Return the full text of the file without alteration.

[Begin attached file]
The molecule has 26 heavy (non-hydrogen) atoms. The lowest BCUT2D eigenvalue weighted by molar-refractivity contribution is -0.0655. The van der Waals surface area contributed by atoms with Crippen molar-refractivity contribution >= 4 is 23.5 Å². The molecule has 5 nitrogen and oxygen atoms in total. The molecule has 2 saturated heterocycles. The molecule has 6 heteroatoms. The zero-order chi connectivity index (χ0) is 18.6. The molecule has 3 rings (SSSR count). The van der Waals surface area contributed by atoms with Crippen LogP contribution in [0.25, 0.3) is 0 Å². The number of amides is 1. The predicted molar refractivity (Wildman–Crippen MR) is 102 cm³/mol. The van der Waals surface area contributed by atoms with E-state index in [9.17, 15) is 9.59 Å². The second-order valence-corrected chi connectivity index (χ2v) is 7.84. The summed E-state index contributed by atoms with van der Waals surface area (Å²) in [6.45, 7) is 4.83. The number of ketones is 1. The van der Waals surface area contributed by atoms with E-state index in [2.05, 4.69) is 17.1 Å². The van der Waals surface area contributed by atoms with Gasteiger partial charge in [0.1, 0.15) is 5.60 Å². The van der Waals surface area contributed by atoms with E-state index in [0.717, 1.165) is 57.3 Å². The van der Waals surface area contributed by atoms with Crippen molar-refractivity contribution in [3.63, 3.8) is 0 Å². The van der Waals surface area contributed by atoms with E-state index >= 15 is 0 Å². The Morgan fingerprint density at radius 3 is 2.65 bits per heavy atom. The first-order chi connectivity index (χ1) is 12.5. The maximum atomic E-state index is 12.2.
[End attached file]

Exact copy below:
The molecule has 26 heavy (non-hydrogen) atoms. The lowest BCUT2D eigenvalue weighted by molar-refractivity contribution is -0.0655. The van der Waals surface area contributed by atoms with Crippen molar-refractivity contribution >= 4 is 23.5 Å². The molecule has 5 nitrogen and oxygen atoms in total. The molecule has 2 saturated heterocycles. The molecule has 6 heteroatoms. The zero-order chi connectivity index (χ0) is 18.6. The molecule has 3 rings (SSSR count). The van der Waals surface area contributed by atoms with Crippen LogP contribution in [0.25, 0.3) is 0 Å². The number of amides is 1. The predicted molar refractivity (Wildman–Crippen MR) is 102 cm³/mol. The van der Waals surface area contributed by atoms with E-state index in [9.17, 15) is 9.59 Å². The second-order valence-corrected chi connectivity index (χ2v) is 7.84. The summed E-state index contributed by atoms with van der Waals surface area (Å²) in [6.45, 7) is 4.83. The number of ketones is 1. The van der Waals surface area contributed by atoms with E-state index in [2.05, 4.69) is 17.1 Å². The van der Waals surface area contributed by atoms with Gasteiger partial charge in [0.1, 0.15) is 5.60 Å². The van der Waals surface area contributed by atoms with E-state index in [0.717, 1.165) is 57.3 Å². The van der Waals surface area contributed by atoms with Crippen molar-refractivity contribution in [3.63, 3.8) is 0 Å². The van der Waals surface area contributed by atoms with E-state index >= 15 is 0 Å². The Morgan fingerprint density at radius 3 is 2.65 bits per heavy atom. The first-order chi connectivity index (χ1) is 12.5. The maximum atomic E-state index is 12.2.